Choking First aid to children

Choking First aid to children

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As the baby grows, he acquires the ability to move, turn, observe and put it all in your mouth. Any object within reach will increase the risk of choking from four months of age.

Pieces of food, parts of some toys that he can reach or objects given to him by other children in his environment can cause choking.

If, after a choking, the infant or child babbles, cries, talks or coughs, it is a sign that the air is passing through the airways, so we will probably be in a situation of partial obstruction. Coughing is the most powerful reflex mechanism capable of reversing this situation.

What should we do?
Stimulate and facilitate the coughing to continue to occur. Instinctively, sometimes, blows are made on the back with the intention of helping, but this should not be done because the foreign body can move and the partial obstruction can become total. So that avoid hitting the child on the back, compressing the abdomen and offering something to drink.

If there is no cough or it is clearly ineffective, we may be facing a total airway obstruction, that it will be necessary to differentiate if the child is conscious or unconscious.

The child is conscious:

- Call 911.

- Place the child standing and bending over, head lower than body. Run one hand under her armpits to hold her chest and with the other hand give her up to 5 strokes with the lower part of the palm of your hand on the upper part of your back between your shoulder blades.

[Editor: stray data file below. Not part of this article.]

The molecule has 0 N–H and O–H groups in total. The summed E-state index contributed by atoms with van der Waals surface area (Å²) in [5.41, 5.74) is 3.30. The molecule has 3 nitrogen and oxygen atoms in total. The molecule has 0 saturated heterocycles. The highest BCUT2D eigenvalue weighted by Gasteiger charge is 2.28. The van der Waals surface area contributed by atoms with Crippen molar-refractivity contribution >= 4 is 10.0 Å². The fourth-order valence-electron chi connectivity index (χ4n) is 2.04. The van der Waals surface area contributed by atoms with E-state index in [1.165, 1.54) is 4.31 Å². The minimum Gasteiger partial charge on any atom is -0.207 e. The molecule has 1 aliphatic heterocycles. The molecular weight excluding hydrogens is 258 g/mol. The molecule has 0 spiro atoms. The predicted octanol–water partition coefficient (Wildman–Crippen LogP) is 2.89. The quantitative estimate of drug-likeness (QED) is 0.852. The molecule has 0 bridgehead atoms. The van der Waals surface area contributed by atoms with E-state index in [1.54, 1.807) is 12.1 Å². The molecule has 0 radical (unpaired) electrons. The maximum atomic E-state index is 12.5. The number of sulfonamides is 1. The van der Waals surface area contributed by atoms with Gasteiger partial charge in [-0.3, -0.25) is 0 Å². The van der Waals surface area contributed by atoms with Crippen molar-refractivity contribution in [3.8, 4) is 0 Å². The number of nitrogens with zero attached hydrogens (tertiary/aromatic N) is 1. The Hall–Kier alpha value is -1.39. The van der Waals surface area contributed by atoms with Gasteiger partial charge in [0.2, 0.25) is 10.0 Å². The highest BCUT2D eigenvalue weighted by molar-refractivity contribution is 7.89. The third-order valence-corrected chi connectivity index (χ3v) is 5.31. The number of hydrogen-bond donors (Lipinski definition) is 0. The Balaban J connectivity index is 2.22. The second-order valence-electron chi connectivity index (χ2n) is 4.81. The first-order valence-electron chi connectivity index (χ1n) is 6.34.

- If you have not managed to expel the foreign body, you must start the abdominal thrusts or Heimlich maneuver, up to 5 times. This maneuver consists of standing behind the child and wrapping your arms around his waist. Close one hand and place the thumb knuckle above the navel, at the level of the pit of the stomach, between the navel and the thorax.

Take hold of your fist with the other hand and apply strong pressure inwards and upwards, which will cause an increase in pressure in the chest, forcing the air that remains inside the lungs to escape, dragging the foreign body. The maneuver should continue until help arrives or until loss of consciousness.

The child is unconscious:

Given the lack of knowledge, emergency help must be called immediately. While medical help arrives, he performs 30 chest compressions, followed by two breaths of air into the child's mouth while covering his nose until recovery.

Conscious infant:

- Call 911.

- Place the infant face down on the forearm, with the head lower than the body. Hold the infant's chin with your hand and place a finger on his lower lip so that the mouth remains open and feel for the foreign body to come out.

- With the other hand, give up to 5 blows to the back between the shoulder blades. If there is no expulsion of the foreign body, the infant must be turned over and placed on the forearm, facing upwards and supporting the neck with the hand. You can also place it on a hard surface. Apply up to 5 chest compressions with the fingers of the hand in a vertical position in the center of the chest, a little below an imaginary line drawn between the two nipples. - Repeats the entire cycle until recovery and until the arrival of help or loss of consciousness.

Unconscious infant:

- The Heimlich maneuver is not an adequate technique to perform in an infant or younger than one year, due to the risk of causing injuries to the abdominal viscera. Before the arrival of medical personnel or the recovery of breathing, carry out 30 chest compressions followed by 2 mouth-mouth / nose insufflations, that is, covering the baby's mouth and nose with your mouth.

- When a resuscitation is performed in an airway obstruction by a foreign body, it is usual that the air does not enter, does not elevate the chest or it is very difficult to introduce it. In the event that the thorax rises easily, reassess the situation but, if the patient remains unconscious and does not breathe normally, you should continue with the maneuvers until the arrival of the paramedics.

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Source consulted:
- First Aid in children and babies. Red Cross.

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